Tag: Jordan Miller

3 Tips for Implementing An IT Trend

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Jordan Miller, MD

By Jordan Miller, MD, senior medical director of dermatology, ModMed.

When consumer technology companies release smartphones and TVs with new and exciting capabilities, I tend to ask myself, “How valuable is this new feature?” or “Should I make an upgrade?” As a dermatologist in a privately-owned clinic in Arizona, I have to play dual roles of physician and business owner, which requires similar evaluations about technology trends for my clinic in addition to following the most recent developments in clinical care, such as new studies and patient surveys.

Taking on a multi-faceted role puts a premium on my time and means I have to work efficiently to identify and implement new technologies and IT solutions to run the practice. Healthcare IT is evolving at an unprecedented pace, and it’s crucial to react to the newest technologies when they present an opportunity to improve the practice’s workflow in a meaningful and lasting way.  However, not all new tech is “good” tech and practices have to parse out which capabilities will deliver true value versus the tech trends that are simply a fad.

Here is how I identify and implement meaningful new IT trends into my practice:

 Consider the patient experience

Healthcare provider organizations have to pay attention to patient feedback to identify IT trends. A recent survey from ModMed found that some patients will choose one doctor over another based on tech capability – including website functionality and the options to schedule and pay for appointments online or via a digital application. The survey also revealed patients often keep a “mental scorecard” of what they like and dislike about a doctor’s office and use that grade to determine if they’ll stay with that doctor.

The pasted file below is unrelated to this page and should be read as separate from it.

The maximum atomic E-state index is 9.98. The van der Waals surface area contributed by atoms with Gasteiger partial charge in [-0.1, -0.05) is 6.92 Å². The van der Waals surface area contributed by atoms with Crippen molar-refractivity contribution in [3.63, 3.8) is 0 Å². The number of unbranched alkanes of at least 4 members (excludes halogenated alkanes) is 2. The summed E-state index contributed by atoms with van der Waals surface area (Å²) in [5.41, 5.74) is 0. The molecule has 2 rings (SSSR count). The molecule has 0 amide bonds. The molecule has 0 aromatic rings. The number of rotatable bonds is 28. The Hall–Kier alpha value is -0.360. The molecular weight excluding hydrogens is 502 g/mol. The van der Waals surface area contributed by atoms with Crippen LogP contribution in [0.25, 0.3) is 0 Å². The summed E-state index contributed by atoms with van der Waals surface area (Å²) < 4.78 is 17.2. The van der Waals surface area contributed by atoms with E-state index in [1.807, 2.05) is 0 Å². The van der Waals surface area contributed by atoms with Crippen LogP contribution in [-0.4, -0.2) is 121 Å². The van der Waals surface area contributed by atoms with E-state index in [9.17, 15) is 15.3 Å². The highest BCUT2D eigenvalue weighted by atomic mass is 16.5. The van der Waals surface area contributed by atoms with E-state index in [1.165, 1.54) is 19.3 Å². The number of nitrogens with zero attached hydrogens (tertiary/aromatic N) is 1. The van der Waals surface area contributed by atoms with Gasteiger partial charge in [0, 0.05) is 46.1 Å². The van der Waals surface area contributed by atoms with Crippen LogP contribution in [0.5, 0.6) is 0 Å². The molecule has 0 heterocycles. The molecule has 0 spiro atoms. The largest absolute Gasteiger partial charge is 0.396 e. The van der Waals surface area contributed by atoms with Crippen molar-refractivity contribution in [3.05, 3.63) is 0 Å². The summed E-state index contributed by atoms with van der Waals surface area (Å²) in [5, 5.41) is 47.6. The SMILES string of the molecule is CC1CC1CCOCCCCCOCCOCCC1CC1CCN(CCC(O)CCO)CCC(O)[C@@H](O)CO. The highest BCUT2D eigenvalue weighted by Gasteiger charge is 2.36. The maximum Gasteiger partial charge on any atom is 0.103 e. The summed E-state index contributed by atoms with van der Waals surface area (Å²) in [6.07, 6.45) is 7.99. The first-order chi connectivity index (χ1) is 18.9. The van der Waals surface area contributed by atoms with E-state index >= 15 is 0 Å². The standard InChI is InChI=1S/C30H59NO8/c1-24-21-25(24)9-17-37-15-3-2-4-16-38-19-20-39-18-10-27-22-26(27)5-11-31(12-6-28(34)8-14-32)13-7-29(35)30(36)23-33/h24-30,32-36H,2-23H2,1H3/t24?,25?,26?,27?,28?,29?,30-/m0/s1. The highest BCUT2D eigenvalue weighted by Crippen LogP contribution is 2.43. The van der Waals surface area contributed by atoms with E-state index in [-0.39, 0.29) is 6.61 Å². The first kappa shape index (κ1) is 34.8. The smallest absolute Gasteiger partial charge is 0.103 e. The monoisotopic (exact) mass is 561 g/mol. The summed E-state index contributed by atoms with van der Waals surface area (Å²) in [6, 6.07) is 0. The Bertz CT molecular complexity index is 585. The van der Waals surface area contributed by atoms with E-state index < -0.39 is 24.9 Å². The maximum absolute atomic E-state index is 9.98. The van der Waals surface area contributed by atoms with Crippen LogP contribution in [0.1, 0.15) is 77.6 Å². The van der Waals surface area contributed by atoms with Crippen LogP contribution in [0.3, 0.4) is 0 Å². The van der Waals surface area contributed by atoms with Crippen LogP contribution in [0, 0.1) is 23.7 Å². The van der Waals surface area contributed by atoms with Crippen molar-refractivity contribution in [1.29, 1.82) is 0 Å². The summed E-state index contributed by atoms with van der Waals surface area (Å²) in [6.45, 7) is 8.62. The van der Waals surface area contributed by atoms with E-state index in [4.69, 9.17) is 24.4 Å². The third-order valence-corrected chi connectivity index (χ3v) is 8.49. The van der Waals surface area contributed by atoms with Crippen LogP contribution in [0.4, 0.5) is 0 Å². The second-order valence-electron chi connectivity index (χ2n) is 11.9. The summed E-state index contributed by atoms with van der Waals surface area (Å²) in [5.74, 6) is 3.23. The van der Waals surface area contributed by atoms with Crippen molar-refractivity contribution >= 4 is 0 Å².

When IT implementations (or lack thereof) start to influence where patients receive their care, provider organizations need to take notice. Patients are less loyal to their care providers than in previous generations, because they have elevated expectations of what a patient experience should look like — and rightfully so. As a physician, I cannot only consider the time that patients spend in my office. I also have to consider their time in the waiting room, their conversations with the front desk staff, and any communications they receive from my office when they are home.

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